early failure and soon an annulment was declared because of the sterility of the Frankish princess.
Stephen was only to officiate for three years and the last year was marked with as much violence as had characterized the first. In 771 Desiderius, exercising his privileges as a Christian pilgrim, but carefully escorted by his troops, journeyed to Rome to perform his devotional duties at the tomb of the Apostles. But Prince Christopher, whose will was still law to the Pope, was alarmed and fortified the city against him. Then followed a rapid succession of incidents as astounding as they were shameful. There were revolt and treachery amongst the Romans, weary of the injustices and presumptions of Christopher and his equally arrogant son, Sergius. Even the Pope, perhaps swayed by the same emotions, made no effort to protect or defend in any way his ex-patron when, at the conclusion of the disgraceful episode, both Christopher and Sergius were seized by the Lombard executioners and subjected to the same dreadful punishment as had been given Constantine. Their eyes were torn out and then they were hurled to the dungeons. Stephen meekly submitted to the protection of the Lombard king from whom death liberated him on the 3rd of February, 772.
Of an entirely different mould was Adrian I. Here was a pontiff who did not permit patronage from any man: friendship and assistance perhaps, but never the indignities that had so ignominiously clouded the previous pontificate. A patrician by birth and a churchman by sincere vocation he ruled splendidly for nearly twenty-four years, a term of office not to be equalled by any of his successors until ten centuries later. On his accession he quickly restored order to the Roman scene. Lombardian intrigues were rejected, their agents expelled, and in preparation for their certain revenge the fearless pope, determined to make
fierce resistance against anyone who would encroach upon his independence, formed a militia of his own. Desiderius, with his schemes facing ruin but now the possessor of a formidably superior army, lost no time in accepting the challenge. His hosts advanced on Rome, ruthlessly and thoroughly ravaging the countryside. Adrian had already sent messages to Charlemagne but that warrior was engaged in one of his bitter wars with the Saxons and there seemed little chance, so the Lombards thought, of his intervention. He did send pleas for peace and they were not only ignored, but Desiderius, construing them as weaknesses, began to plot. After all Italy was subdued to his rule, he would force the Pope to proclaim Charlemagne's nephews the legal Frankish Kings. With lesser opponents perhaps these lofty dreams might have had some chance of fulfillment; but fortunately Charlemagne and Adrian were of a superior breed. Not only was one a great soldier prince and the other a splendid pope, but they were friends. And by rare and happy circumstance their harmony was never to be disturbed by the rivalries which could so easily have been born of their individual greatness.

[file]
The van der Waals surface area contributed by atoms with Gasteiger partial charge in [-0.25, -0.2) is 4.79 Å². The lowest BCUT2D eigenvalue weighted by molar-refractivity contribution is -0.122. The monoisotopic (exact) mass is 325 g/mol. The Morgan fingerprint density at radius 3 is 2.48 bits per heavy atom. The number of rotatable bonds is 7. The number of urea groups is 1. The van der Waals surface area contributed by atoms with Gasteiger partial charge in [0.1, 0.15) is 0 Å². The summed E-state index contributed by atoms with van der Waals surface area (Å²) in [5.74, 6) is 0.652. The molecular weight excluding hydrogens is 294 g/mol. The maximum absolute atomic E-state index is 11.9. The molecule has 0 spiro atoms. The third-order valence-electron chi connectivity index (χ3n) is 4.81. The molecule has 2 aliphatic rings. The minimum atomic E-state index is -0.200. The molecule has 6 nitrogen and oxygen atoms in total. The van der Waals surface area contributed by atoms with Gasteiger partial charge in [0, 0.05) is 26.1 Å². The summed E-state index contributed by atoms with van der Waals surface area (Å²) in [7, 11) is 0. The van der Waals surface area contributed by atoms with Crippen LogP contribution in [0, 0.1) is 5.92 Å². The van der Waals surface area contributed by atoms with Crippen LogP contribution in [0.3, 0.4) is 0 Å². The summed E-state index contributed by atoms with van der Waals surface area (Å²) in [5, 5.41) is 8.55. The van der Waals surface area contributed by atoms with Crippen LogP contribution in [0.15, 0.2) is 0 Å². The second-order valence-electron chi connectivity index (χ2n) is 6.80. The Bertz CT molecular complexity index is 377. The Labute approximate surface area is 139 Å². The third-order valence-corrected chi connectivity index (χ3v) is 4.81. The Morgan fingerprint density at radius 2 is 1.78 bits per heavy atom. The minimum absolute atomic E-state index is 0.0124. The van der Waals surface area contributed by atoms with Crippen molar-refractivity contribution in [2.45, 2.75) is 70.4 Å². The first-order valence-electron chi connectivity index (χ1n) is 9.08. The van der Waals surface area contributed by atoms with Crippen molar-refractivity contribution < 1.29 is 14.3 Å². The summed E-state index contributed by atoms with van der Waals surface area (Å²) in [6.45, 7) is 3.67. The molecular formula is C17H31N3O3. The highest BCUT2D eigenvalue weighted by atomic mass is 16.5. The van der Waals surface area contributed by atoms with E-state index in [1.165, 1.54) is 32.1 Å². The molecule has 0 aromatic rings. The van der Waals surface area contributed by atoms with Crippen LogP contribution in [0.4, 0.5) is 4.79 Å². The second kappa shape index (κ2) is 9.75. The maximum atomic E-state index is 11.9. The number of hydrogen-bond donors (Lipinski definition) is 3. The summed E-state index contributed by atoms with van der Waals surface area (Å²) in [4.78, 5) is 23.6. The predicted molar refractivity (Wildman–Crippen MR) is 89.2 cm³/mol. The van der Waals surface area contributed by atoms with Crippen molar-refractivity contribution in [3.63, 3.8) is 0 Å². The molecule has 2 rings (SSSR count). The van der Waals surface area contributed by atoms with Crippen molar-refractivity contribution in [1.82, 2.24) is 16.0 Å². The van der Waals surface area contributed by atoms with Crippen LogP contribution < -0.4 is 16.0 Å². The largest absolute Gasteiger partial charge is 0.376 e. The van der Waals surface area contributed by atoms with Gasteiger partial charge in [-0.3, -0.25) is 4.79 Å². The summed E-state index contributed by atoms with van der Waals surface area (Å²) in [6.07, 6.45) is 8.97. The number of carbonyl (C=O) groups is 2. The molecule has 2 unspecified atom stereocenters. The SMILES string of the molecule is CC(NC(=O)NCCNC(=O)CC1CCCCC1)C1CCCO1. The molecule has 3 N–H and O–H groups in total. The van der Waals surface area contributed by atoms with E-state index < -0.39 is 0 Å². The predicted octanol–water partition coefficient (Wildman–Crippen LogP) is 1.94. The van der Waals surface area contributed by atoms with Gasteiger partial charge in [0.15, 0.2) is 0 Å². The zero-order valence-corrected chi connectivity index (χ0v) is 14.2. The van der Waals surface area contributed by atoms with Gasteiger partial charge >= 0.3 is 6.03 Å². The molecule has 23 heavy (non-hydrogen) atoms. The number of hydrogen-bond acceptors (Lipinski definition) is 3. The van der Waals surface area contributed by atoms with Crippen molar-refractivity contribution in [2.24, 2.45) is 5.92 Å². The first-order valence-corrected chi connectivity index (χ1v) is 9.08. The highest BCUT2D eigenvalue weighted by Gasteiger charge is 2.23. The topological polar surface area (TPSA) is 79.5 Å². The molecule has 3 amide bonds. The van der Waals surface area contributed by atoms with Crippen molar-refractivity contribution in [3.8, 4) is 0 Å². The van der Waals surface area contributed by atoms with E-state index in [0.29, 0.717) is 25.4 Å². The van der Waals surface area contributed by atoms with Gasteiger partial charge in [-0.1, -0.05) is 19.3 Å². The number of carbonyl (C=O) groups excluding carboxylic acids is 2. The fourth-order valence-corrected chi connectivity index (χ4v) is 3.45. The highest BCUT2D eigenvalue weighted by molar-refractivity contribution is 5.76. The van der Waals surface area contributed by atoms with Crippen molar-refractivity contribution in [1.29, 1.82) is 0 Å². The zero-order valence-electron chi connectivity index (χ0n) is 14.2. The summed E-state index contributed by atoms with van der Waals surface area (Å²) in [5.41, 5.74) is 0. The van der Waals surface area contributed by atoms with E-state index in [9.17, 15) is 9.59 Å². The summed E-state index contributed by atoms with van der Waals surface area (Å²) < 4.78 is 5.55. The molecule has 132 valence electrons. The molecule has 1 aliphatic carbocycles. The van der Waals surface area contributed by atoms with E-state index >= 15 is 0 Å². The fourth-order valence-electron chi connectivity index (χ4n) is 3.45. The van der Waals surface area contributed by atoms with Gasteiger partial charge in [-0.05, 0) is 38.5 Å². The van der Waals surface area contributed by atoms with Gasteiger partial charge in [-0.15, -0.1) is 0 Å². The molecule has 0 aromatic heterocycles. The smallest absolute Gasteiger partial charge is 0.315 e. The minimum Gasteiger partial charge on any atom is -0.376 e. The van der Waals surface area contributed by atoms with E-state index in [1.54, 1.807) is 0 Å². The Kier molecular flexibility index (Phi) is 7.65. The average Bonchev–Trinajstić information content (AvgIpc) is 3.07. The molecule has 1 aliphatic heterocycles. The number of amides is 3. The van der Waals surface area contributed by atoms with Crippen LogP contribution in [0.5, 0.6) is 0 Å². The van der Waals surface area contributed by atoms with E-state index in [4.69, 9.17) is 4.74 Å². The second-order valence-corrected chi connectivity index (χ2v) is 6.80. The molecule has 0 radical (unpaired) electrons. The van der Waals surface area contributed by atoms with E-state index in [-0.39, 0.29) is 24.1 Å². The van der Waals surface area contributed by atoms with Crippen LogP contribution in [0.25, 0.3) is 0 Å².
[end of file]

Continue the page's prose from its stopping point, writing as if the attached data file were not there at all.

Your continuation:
Displaying the consummate skill of his military genius Charlemagne marched his troops across the Alps with surprising swiftness and after attacking and defeating the Lombards at Verona, surrounded their chagrined ruler in his own capital. Leaving his generals to continue with the irksome task of siege he pressed on to Rome, arriving in time to celebrate the festival of Easter. Acclamations and, significantly, Imperial honors greeted his entrance to the city but the wise prince preferred to enter as a pilgrim. On his knees he made his way up the steps of St. Peter's while a huge choir of monks chanted "Benedictus qui venit in nomine Domini." The jubilant pontiff raised him to his feet and embraced him as a son and as
a saviour. Devotional duties of Holy Week took precedence over temporal affairs, but in a few days all Rome was elated to learn that in similar ceremony and by deed Charlemagne had renewed the Donation of Pepin. Added to the papal domains now were the island of Corsica, the provinces of Venice, Parma, and Istria, and the duchies of Spoleto and Benevento. A few months after this superb generosity the indefatigable warrior, taking to the field again, decisively defeated Desiderius and took for himself the Kingship of the Lombard people. It seemed as though all menace to Roman security had been dissipated. But in fact, obscured beneath the friendship of Charlemagne and Adrian, the ancient city and its provinces had actually become, as time was to prove, a vassal state to the Frankish power.
Adrian's ability was not limited to temporal fields. Sovereignty of Rome at this seemingly triumphant hour did not cause a neglect of his duties as Supreme Pastor of the Church. An ardent patron of the missionaries he also took vigorous measures to fight the nascent heresy of Adoptionism. Harmony with the Eastern Church was another of his interests and in 787 at the Seventh General Council, held at Nicaea, it was his Legates who interpreted the Papal principles concerning the veneration of images. When on the Christmas day of the year 795, amidst exhibitions of universal grief and regret, he died, it was his lifelong friend Charlemagne who sadly inscribed the appropriate epitaph: "Here the Father of the Church, the Glory of Rome, the illustrious author Adrian, the blessed Pope lies buried. Born of noble parents, he was still nobler by his virtues. . . . I join our names together: Adrian and Charles; I the king, you the father. . . . With the Saints of God may your dear soul be in peace."